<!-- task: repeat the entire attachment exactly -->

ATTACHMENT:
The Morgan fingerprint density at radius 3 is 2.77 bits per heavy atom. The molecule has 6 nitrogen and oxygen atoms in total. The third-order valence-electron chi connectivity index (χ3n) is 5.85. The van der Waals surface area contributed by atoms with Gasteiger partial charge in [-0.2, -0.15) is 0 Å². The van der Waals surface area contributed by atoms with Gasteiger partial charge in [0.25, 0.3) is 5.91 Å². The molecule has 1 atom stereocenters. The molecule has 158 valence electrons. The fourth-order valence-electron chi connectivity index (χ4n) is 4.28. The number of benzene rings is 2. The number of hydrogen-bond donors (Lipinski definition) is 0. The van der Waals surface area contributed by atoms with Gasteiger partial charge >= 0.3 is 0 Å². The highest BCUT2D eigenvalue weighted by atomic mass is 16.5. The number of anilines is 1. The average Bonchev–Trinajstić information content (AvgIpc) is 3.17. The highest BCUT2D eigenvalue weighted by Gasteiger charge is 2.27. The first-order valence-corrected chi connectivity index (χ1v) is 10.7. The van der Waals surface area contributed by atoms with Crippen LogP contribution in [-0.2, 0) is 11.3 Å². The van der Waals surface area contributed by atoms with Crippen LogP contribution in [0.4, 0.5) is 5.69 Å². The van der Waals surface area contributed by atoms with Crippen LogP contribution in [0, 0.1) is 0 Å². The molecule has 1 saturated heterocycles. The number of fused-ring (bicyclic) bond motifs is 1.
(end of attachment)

The Morgan fingerprint density at radius 3 is 2.77 bits per heavy atom. The molecule has 6 nitrogen and oxygen atoms in total. The third-order valence-electron chi connectivity index (χ3n) is 5.85. The van der Waals surface area contributed by atoms with Gasteiger partial charge in [-0.2, -0.15) is 0 Å². The van der Waals surface area contributed by atoms with Gasteiger partial charge in [0.25, 0.3) is 5.91 Å². The molecule has 1 atom stereocenters. The molecule has 158 valence electrons. The fourth-order valence-electron chi connectivity index (χ4n) is 4.28. The number of benzene rings is 2. The number of hydrogen-bond donors (Lipinski definition) is 0. The van der Waals surface area contributed by atoms with Gasteiger partial charge >= 0.3 is 0 Å². The highest BCUT2D eigenvalue weighted by atomic mass is 16.5. The number of anilines is 1. The average Bonchev–Trinajstić information content (AvgIpc) is 3.17. The highest BCUT2D eigenvalue weighted by Gasteiger charge is 2.27. The first-order valence-corrected chi connectivity index (χ1v) is 10.7. The van der Waals surface area contributed by atoms with Crippen LogP contribution in [-0.2, 0) is 11.3 Å². The van der Waals surface area contributed by atoms with Crippen LogP contribution in [0.4, 0.5) is 5.69 Å². The van der Waals surface area contributed by atoms with Crippen LogP contribution in [0, 0.1) is 0 Å². The molecule has 1 saturated heterocycles. The number of fused-ring (bicyclic) bond motifs is 1.